The large east-west oriented Whipple Mountains comprise the dominant land form within this Wilderness. A low angle fault separates the pale green formations of the western side from the striking brick-red, steeply carved volcanics of the eastern side. Whipple Peak is the highest point in the range at an elevation of 4,131 ft. Landforms are diverse and range from valley floors and washes to steep-walled canyons, domed peaks, natural bridges, and eroded spires. Two major vegetative associations are present within the Wilderness area, the Sonora creosote bush scrub and Sonoran thorn forest. Dominant vegetation is creosote bush scrub, palo verde, ironwood, smoke tree, and numerous species of cacti including cholla, saguaro, foxtail, and prickly pear. Wildlife species include bighorn sheep, mule deer, wild burros, coyote, black-tailed jackrabbits, ground squirrels, kangaroo rats, quail, roadrunners, owls, the threatened desert tortoise, and several species of rattlesnakes and lizards. The Whipple Mountains provide superior nesting and foraging habitat for a number of raptors; including prairie falcons, golden eagles, red-tailed hawks, and Cooper's hawks.
Leave No Trace
How to follow the seven standard Leave No Trace principles differs in different parts of the country (desert vs. Rocky Mountains). Click on any of the principles listed below to learn more about how they apply in the Whipple Mountains Wilderness.
Whipple Mountains Wilderness is located in San Bernardino County, California approximately 50 miles southeast of Needles, California. The southern boundary of the area is approximately 4 miles north of California Highway 62. Maps of the area can be obtained from the Bureau of Land Management Field Offices in Needles, California or Lake Havasu City, Arizona.
Digital and paper maps are critical tools for wilderness visitors. Online maps can help you plan and prepare for your visit ahead of time. You can also carry digital maps with you on your GPS unit or other handheld GPS device. Having a paper map with you in the backcountry, as well as solid orienteering skills, however, ensures that you can still route-find in the event that your electronic device fails.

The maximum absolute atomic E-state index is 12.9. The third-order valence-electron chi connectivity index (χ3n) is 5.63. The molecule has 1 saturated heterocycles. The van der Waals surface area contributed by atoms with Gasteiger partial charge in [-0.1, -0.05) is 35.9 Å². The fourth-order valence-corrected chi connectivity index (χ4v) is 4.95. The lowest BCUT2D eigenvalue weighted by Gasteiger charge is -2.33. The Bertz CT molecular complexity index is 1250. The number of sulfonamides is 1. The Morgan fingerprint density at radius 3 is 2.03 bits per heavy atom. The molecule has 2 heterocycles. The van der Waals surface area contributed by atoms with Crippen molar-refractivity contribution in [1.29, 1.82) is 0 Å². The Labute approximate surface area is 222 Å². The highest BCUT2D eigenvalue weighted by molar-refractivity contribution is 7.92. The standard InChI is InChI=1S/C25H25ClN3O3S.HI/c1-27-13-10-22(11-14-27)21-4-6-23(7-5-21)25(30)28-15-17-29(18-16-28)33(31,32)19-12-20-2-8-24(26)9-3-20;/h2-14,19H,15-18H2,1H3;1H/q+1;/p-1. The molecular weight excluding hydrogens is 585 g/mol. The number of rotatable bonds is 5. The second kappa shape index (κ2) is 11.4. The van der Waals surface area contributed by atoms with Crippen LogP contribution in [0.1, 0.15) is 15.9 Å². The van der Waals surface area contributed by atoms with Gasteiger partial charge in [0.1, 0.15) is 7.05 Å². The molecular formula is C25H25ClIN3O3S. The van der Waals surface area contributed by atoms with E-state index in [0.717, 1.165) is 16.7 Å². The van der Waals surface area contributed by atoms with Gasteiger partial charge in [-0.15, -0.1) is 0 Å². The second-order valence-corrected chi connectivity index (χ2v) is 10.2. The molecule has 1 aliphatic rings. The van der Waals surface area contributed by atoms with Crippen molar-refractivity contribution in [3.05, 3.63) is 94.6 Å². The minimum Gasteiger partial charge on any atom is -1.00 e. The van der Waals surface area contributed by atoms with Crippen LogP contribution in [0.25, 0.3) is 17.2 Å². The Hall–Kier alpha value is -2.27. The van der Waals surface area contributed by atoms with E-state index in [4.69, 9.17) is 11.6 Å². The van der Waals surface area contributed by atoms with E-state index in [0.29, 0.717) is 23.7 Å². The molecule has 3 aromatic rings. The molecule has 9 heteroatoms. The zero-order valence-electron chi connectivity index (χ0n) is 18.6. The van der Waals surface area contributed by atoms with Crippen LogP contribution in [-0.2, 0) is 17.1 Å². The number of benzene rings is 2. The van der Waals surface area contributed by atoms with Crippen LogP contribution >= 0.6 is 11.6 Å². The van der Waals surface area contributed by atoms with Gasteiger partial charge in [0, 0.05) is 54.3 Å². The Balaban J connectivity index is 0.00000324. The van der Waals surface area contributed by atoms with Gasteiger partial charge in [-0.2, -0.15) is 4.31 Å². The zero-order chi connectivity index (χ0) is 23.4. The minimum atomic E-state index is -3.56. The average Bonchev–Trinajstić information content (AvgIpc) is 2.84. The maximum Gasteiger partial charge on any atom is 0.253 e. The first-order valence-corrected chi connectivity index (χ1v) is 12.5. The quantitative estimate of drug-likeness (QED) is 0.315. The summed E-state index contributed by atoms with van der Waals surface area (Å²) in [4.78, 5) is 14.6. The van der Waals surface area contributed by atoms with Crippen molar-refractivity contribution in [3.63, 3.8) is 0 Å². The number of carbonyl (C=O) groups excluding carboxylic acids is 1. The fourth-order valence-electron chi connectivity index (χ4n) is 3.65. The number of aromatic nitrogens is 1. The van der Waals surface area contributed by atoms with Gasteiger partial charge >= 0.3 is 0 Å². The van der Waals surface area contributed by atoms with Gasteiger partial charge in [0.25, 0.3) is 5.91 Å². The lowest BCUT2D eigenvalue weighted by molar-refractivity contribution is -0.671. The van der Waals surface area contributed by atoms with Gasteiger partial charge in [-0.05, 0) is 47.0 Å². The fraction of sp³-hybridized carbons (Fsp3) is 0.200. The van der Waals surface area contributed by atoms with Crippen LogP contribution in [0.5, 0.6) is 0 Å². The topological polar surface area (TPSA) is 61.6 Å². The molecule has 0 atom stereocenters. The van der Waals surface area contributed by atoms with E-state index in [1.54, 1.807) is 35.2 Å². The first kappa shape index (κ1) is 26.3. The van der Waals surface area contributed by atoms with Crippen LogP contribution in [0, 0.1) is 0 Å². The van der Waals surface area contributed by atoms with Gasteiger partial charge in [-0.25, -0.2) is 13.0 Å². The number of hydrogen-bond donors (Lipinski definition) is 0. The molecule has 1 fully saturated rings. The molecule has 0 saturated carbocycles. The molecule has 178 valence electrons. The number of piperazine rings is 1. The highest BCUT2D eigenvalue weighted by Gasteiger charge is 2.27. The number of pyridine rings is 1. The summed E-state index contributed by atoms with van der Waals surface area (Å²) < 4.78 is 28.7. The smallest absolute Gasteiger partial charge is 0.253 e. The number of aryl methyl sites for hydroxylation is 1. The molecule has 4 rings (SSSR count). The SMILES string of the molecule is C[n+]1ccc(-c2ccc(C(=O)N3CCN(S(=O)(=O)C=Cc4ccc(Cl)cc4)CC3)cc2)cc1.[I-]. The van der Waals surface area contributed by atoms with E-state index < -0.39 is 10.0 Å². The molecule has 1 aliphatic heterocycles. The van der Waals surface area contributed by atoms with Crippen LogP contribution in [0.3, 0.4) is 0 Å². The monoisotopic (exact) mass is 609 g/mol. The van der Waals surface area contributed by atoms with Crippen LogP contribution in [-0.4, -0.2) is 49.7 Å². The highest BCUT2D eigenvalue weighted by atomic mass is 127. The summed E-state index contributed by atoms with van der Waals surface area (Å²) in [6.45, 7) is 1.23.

Motorized equipment and equipment used for mechanical transport is generally prohibited in all wilderness areas.
This includes the use of motor vehicles, motorboats, motorized equipment, bicycles, hang gliders, wagons, carts, portage wheels, and the landing of aircraft including helicopters.
California Desert Protection Act of 1994 - Public Law 103-433 (10/31/1994) "California Desert Protection Act of 1994" An Act to designate certain lands in the California Desert as wilderness, to establish the Death Valley and Joshua Tree National Parks, to establish the Mojave National Preserve, and for other purposes.
Hiking, horseback riding, hunting, camping, rock hounding, photography, and backpacking are examples of activities can be enjoyed in this wilderness. Whipple Wash is a popular hiking location.
Climate and Special Equipment Needs
Temperatures are fairly mild in the early spring, late fall, and winter; generally 30-80 F. Summer temperatures are extremely hot. Temperatures are commonly over 115 F and can get well over 120 F. Always carry water; desert springs are not reliable water sources.
Want to Volunteer for Wilderness?
Citizens who volunteer their time to steward our wilderness areas are an essential part of wilderness management. Contact the following groups to inquire about volunteer opportunities.